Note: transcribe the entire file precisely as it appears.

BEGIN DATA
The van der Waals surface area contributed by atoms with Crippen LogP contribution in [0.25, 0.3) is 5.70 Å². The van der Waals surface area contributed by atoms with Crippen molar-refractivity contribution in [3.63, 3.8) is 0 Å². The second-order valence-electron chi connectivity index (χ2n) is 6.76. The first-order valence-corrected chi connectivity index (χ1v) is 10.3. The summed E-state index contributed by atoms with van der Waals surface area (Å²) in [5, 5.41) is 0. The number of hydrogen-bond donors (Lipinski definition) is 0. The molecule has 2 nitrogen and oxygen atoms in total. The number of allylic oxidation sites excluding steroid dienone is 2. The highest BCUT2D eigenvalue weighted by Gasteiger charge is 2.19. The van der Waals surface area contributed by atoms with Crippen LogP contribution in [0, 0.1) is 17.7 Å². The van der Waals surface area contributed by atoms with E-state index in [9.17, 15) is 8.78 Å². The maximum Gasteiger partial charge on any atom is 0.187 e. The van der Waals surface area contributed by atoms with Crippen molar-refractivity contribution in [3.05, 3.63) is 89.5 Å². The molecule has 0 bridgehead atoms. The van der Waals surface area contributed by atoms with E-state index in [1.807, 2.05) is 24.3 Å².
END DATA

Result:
The van der Waals surface area contributed by atoms with Crippen LogP contribution in [0.25, 0.3) is 5.70 Å². The van der Waals surface area contributed by atoms with Crippen molar-refractivity contribution in [3.63, 3.8) is 0 Å². The second-order valence-electron chi connectivity index (χ2n) is 6.76. The first-order valence-corrected chi connectivity index (χ1v) is 10.3. The summed E-state index contributed by atoms with van der Waals surface area (Å²) in [5, 5.41) is 0. The number of hydrogen-bond donors (Lipinski definition) is 0. The molecule has 2 nitrogen and oxygen atoms in total. The number of allylic oxidation sites excluding steroid dienone is 2. The highest BCUT2D eigenvalue weighted by Gasteiger charge is 2.19. The van der Waals surface area contributed by atoms with Crippen LogP contribution in [0, 0.1) is 17.7 Å². The van der Waals surface area contributed by atoms with E-state index in [9.17, 15) is 8.78 Å². The maximum Gasteiger partial charge on any atom is 0.187 e. The van der Waals surface area contributed by atoms with Crippen molar-refractivity contribution in [3.05, 3.63) is 89.5 Å². The molecule has 0 bridgehead atoms. The van der Waals surface area contributed by atoms with E-state index in [1.807, 2.05) is 24.3 Å².